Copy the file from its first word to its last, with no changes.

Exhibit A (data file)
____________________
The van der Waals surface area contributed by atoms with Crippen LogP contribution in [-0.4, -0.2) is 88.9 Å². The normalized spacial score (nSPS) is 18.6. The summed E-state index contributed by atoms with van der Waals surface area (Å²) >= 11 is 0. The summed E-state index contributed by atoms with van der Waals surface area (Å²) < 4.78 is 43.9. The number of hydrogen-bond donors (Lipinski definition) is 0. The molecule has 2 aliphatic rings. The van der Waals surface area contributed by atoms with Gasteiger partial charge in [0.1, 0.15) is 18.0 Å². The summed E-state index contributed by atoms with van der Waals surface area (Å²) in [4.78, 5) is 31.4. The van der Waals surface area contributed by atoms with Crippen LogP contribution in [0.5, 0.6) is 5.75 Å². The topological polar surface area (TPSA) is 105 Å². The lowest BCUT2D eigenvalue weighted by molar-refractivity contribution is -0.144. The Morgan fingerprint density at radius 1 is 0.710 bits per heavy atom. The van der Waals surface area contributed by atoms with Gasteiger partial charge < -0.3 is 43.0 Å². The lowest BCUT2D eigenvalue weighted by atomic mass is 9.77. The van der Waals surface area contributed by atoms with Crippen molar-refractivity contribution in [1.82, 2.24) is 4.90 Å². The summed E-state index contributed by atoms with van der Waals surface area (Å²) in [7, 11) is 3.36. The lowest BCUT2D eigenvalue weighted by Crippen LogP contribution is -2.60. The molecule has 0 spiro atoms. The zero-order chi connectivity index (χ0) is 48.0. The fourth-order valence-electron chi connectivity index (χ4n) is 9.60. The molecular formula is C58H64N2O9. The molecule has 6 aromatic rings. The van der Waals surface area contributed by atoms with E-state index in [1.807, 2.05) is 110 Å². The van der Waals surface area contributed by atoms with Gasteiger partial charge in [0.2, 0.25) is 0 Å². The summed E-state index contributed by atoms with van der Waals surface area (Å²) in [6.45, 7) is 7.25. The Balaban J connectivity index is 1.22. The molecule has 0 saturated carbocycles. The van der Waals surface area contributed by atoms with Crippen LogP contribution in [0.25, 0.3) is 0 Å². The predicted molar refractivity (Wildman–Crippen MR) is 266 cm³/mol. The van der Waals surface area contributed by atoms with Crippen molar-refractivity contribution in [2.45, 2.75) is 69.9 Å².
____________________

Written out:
The van der Waals surface area contributed by atoms with Crippen LogP contribution in [-0.4, -0.2) is 88.9 Å². The normalized spacial score (nSPS) is 18.6. The summed E-state index contributed by atoms with van der Waals surface area (Å²) >= 11 is 0. The summed E-state index contributed by atoms with van der Waals surface area (Å²) < 4.78 is 43.9. The number of hydrogen-bond donors (Lipinski definition) is 0. The molecule has 2 aliphatic rings. The van der Waals surface area contributed by atoms with Gasteiger partial charge in [0.1, 0.15) is 18.0 Å². The summed E-state index contributed by atoms with van der Waals surface area (Å²) in [4.78, 5) is 31.4. The van der Waals surface area contributed by atoms with Crippen LogP contribution in [0.5, 0.6) is 5.75 Å². The topological polar surface area (TPSA) is 105 Å². The lowest BCUT2D eigenvalue weighted by molar-refractivity contribution is -0.144. The Morgan fingerprint density at radius 1 is 0.710 bits per heavy atom. The van der Waals surface area contributed by atoms with Gasteiger partial charge < -0.3 is 43.0 Å². The lowest BCUT2D eigenvalue weighted by atomic mass is 9.77. The van der Waals surface area contributed by atoms with Crippen molar-refractivity contribution in [1.82, 2.24) is 4.90 Å². The summed E-state index contributed by atoms with van der Waals surface area (Å²) in [7, 11) is 3.36. The lowest BCUT2D eigenvalue weighted by Crippen LogP contribution is -2.60. The molecule has 0 spiro atoms. The zero-order chi connectivity index (χ0) is 48.0. The fourth-order valence-electron chi connectivity index (χ4n) is 9.60. The molecular formula is C58H64N2O9. The molecule has 6 aromatic rings. The van der Waals surface area contributed by atoms with E-state index in [1.807, 2.05) is 110 Å². The van der Waals surface area contributed by atoms with Gasteiger partial charge in [0.2, 0.25) is 0 Å². The summed E-state index contributed by atoms with van der Waals surface area (Å²) in [6.45, 7) is 7.25. The Balaban J connectivity index is 1.22. The molecule has 0 saturated carbocycles. The van der Waals surface area contributed by atoms with Crippen LogP contribution in [0.25, 0.3) is 0 Å². The predicted molar refractivity (Wildman–Crippen MR) is 266 cm³/mol. The van der Waals surface area contributed by atoms with Crippen molar-refractivity contribution in [2.45, 2.75) is 69.9 Å².